I’ve managed to get my Deadlines under control this week and take back the night. MW #4 is sent off and Prophet is on schedule (My Walrus sketchbook is taking longer than I planned hmmm)
Here’s the MW #4 cover if you didn’t see it:
This issue is Snerk sized!– that means I added more pages but but it still costs $2.99.
Here’s a 2 page spread from it that I drew around Xmas. Floating islands.
This is at the end of the book so I wanted to make sure everything fit. I ended up doing a lot of planning on big butcher paper. Here’s me trying to figure out how to draw the insides of that skull island castle:
The idea for it was like if Skelletor’s Snake Mountain Lair in He-Man was taken over by a gentleman who loved to garden.
Here’s another butcher page roughed out in sharpie:
and the final–That rock with arms is a garden golem. & all the birds on the island are tied to ropes.
I feel like I’m just getting a good direction going after 4 issues–but I guess that’s also just how I work.
In Prophet stuff, I just got this amazing cover by Fil Barlow for issue #37 (#33 will be out soon): I love that line of light in the sky. (and the hidden skull)
I’m so thrilled to be able to connect my work with artist whose work I’m so excited about.
I’ve been going through a frustration with comics recently, and I never mean the medium just the scene can get to me. Trying to aim high and make ART in the middle of all this action figure bullshit can be rough.”snoot snoot” Here’s a Milo Manara comic called Untitled that I think illustrates it well, where he shows Fellini’s Casanova being interrupted by adult diaper commercials:
Twitter is probably bad for me, I’m always trying to remind myself that it’s cool that people like what they like and rather than paying attention to whatever Xmen bullshit is going on I can aim my focus towards the parts of comics that excite me. Part of it is just that by working with Image or anything verging on a wider audience I’m in an end of the pool that I never identified with. But I’m here now and I’m lucky to be here so I might as well take what I like from it and try not to take what I don’t. cool? cool.
I found this Cornel West video really grounding, it helped me feel sane. I really like how he talks about not trying for wholeness and the part 11 minutes in where he says “when you have a romantic project, you’re so obsessed with time as a loss and time as a taker”– but how he sees “time as a gift and time as a giver” and gratitude that you’re able to do as much as you do. –Smart dude. Hearing that, helps me deal with things.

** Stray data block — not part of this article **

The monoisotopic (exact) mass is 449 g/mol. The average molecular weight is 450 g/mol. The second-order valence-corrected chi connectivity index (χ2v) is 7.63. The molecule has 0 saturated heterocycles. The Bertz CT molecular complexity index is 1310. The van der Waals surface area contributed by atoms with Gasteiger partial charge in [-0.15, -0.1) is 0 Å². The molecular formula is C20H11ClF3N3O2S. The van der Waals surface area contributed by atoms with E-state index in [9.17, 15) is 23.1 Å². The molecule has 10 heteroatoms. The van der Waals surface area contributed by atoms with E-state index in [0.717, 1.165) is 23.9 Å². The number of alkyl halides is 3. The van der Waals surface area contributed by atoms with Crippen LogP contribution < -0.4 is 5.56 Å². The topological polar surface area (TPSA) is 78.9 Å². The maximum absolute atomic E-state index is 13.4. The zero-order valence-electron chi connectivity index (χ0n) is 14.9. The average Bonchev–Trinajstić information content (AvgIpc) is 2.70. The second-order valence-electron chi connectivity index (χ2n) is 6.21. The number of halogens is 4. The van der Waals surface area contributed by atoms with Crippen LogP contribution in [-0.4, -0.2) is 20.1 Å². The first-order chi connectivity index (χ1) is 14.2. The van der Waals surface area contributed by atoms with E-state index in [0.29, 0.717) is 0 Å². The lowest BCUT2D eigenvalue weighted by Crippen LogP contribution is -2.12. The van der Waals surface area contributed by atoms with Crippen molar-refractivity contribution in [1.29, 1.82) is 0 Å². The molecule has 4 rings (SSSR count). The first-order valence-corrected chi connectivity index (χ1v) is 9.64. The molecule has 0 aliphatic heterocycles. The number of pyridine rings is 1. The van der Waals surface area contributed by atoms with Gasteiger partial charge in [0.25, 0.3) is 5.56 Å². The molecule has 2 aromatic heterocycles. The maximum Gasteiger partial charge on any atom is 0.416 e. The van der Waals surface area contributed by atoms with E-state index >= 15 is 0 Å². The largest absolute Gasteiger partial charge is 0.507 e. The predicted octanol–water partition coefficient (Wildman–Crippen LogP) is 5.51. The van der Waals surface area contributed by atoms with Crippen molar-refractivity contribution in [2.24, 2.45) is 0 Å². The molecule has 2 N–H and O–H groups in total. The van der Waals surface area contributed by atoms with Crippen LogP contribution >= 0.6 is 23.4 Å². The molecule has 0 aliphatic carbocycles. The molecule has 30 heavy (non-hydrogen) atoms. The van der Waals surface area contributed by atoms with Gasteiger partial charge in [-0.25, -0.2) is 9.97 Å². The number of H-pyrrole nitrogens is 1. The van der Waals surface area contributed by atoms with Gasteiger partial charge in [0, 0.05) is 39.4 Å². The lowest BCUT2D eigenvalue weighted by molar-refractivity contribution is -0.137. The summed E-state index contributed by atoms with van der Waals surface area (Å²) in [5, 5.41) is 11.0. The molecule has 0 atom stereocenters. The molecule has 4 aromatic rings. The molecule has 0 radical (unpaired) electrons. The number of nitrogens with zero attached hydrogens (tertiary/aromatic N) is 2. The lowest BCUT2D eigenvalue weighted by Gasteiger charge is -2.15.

One thing I was thinking about recently is about how people seem to perceive the speed artists draw comics vs my own ideas of how they work. I saw someone commenting on a Nate “non player”Simpson thread awhile back saying something like “he’s so good I’d be willing to wait 2 months for each issue” –maybe it’s just my own putting people in boxes but I feel like there’s a couple basic types of cartoonists (obviously with many exceptions):
Like Nate or Rafael Grampa– are the kind of artists who you can expect maybeeee a book a year from. at best.
And then there’s the 3 books a year guys, I think I’m a 3 issues a year guy who fights to be a 6 issues a year guy. and I end up around like 4 or 5. Other guys like me would be my pal Farel,or maybe Frank Quitely.
and then slightly faster guys like Simon Roy or Stokoe. Who can do maybe more like 6 to 8 books a year.
and then the fast guys- Giannis, Moritat, Ross Campbell or Erik Larsen. who are the unicorns who can maintain a monthly. .
I think my point here is that none of this is about quality, but just knowing the speed that someone works best at. and it seems strange how many books run 12 issues a year when so few artists can match that. I think it’d be nice to see more books run in seasons and switch up artists less (of maybe figure out some scam like we’re pulling on Prophet)
Annnyywayy I’ve been slowly reading Nausicca.
I read some Nausicca in the 80’s when it was first translated by Viz and I liked it but at the time it never clicked with me as well as the other manga I was reading. But reading it now I’m getting so much out of it–it’s teaching me stuff.
One thing I like is how his storytelling feels so unique to him, I’d want to say it’s like storyboards but it’s better than just that. A lot of comics feel like tv shows or movies when you read them but this feels like it’s own thing. It’s a comic.
It’s interesting to me what he chooses to show, like at the start of book 1 where Nausicca first casually lands. He skips showing her actually land:
and then later in that scene when she’s in a hurry to take off, he shows it with a lot more panels: “1, 2, 3”
It’s a cool stylistic choice, you’d think with her being in a hurry he’d want to show it in less panels.Like this—-
Another cool thing is this scene where Princess Kushana cuts Nausicaa’s sword in two. I like how he drew it so you never get a clear look at Kushana’s sword. and how the sound effect cuts across Nausicaa’s face. “Kiiin”
Also, a trick he does in the writing that I like, is how he uses the dialog to emphasize how impressive or important something is. “something special about her” or “the finest swordsman”
it seems to help underline a character’s impact. There’s scenes where Nausicaa will do something cool that might not hit you so hard but then just how he shows the other characters flip out makes it seem so much more “she’s amazing!”
It’s like an argument for — showing and telling.
I wanted to put up some of the cool MW drawings by other artists I’ve seen.
Emma Rios drawing Nura:
Emily Carroll drawing Nik and Sexica–
Lin Visel Sex&Nik:
annnnd Brahm Revel drawing Nura
and here’s a Brandon Williams Dirty pair drawing he sent me for my B day:
and here’s an Asterix map: